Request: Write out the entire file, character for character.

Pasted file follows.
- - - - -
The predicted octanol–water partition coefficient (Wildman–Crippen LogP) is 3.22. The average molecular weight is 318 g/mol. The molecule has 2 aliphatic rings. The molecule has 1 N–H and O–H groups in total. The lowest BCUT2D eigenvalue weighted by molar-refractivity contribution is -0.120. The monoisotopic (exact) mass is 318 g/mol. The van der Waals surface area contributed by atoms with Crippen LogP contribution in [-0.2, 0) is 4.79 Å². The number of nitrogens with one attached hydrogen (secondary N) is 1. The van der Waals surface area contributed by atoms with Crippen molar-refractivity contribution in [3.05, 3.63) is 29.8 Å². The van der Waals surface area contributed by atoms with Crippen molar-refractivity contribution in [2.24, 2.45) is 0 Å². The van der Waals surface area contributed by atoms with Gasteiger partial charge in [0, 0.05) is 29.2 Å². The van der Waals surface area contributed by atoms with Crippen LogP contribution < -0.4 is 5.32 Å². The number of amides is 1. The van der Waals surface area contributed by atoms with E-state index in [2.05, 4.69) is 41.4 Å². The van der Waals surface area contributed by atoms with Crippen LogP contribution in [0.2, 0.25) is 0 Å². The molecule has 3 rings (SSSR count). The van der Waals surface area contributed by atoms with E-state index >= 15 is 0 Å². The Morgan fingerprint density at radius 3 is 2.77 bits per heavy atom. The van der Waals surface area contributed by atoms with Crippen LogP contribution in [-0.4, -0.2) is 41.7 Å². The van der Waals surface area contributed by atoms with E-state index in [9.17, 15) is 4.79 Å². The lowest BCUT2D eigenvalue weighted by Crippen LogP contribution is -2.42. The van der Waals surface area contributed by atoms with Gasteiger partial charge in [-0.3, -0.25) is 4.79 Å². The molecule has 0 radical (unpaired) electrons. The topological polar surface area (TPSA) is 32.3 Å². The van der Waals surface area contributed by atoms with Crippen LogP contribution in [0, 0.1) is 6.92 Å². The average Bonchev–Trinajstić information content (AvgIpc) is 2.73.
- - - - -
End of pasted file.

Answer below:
The predicted octanol–water partition coefficient (Wildman–Crippen LogP) is 3.22. The average molecular weight is 318 g/mol. The molecule has 2 aliphatic rings. The molecule has 1 N–H and O–H groups in total. The lowest BCUT2D eigenvalue weighted by molar-refractivity contribution is -0.120. The monoisotopic (exact) mass is 318 g/mol. The van der Waals surface area contributed by atoms with Crippen LogP contribution in [-0.2, 0) is 4.79 Å². The number of nitrogens with one attached hydrogen (secondary N) is 1. The van der Waals surface area contributed by atoms with Crippen molar-refractivity contribution in [3.05, 3.63) is 29.8 Å². The van der Waals surface area contributed by atoms with Crippen molar-refractivity contribution in [2.24, 2.45) is 0 Å². The van der Waals surface area contributed by atoms with Gasteiger partial charge in [0, 0.05) is 29.2 Å². The van der Waals surface area contributed by atoms with Crippen LogP contribution < -0.4 is 5.32 Å². The number of amides is 1. The van der Waals surface area contributed by atoms with E-state index in [2.05, 4.69) is 41.4 Å². The van der Waals surface area contributed by atoms with Crippen LogP contribution in [0.2, 0.25) is 0 Å². The molecule has 3 rings (SSSR count). The van der Waals surface area contributed by atoms with E-state index >= 15 is 0 Å². The Morgan fingerprint density at radius 3 is 2.77 bits per heavy atom. The van der Waals surface area contributed by atoms with Crippen LogP contribution in [-0.4, -0.2) is 41.7 Å². The van der Waals surface area contributed by atoms with E-state index in [9.17, 15) is 4.79 Å². The lowest BCUT2D eigenvalue weighted by Crippen LogP contribution is -2.42. The van der Waals surface area contributed by atoms with Gasteiger partial charge in [-0.3, -0.25) is 4.79 Å². The molecule has 0 radical (unpaired) electrons. The topological polar surface area (TPSA) is 32.3 Å². The van der Waals surface area contributed by atoms with Crippen LogP contribution in [0, 0.1) is 6.92 Å². The average Bonchev–Trinajstić information content (AvgIpc) is 2.73.